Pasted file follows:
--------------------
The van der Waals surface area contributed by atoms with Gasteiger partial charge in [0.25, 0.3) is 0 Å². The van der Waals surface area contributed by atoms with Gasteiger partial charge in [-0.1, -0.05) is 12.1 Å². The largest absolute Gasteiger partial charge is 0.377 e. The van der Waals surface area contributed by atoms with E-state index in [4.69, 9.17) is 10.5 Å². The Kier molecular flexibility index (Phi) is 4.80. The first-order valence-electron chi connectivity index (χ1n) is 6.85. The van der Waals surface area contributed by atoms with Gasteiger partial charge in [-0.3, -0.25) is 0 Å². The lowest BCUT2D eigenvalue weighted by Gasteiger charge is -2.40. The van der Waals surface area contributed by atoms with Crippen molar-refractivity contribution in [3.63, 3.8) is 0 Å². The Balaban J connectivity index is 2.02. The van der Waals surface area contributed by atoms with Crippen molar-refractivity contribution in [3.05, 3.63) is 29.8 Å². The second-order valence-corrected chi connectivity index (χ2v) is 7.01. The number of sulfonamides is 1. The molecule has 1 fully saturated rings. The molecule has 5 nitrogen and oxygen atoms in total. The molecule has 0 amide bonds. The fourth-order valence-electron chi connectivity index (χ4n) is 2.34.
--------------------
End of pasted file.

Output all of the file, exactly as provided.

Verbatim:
The van der Waals surface area contributed by atoms with Gasteiger partial charge in [0.25, 0.3) is 0 Å². The van der Waals surface area contributed by atoms with Gasteiger partial charge in [-0.1, -0.05) is 12.1 Å². The largest absolute Gasteiger partial charge is 0.377 e. The van der Waals surface area contributed by atoms with E-state index in [4.69, 9.17) is 10.5 Å². The Kier molecular flexibility index (Phi) is 4.80. The first-order valence-electron chi connectivity index (χ1n) is 6.85. The van der Waals surface area contributed by atoms with Gasteiger partial charge in [-0.3, -0.25) is 0 Å². The lowest BCUT2D eigenvalue weighted by Gasteiger charge is -2.40. The van der Waals surface area contributed by atoms with Crippen molar-refractivity contribution in [3.63, 3.8) is 0 Å². The Balaban J connectivity index is 2.02. The van der Waals surface area contributed by atoms with Crippen molar-refractivity contribution in [3.05, 3.63) is 29.8 Å². The second-order valence-corrected chi connectivity index (χ2v) is 7.01. The number of sulfonamides is 1. The molecule has 1 fully saturated rings. The molecule has 5 nitrogen and oxygen atoms in total. The molecule has 0 amide bonds. The fourth-order valence-electron chi connectivity index (χ4n) is 2.34.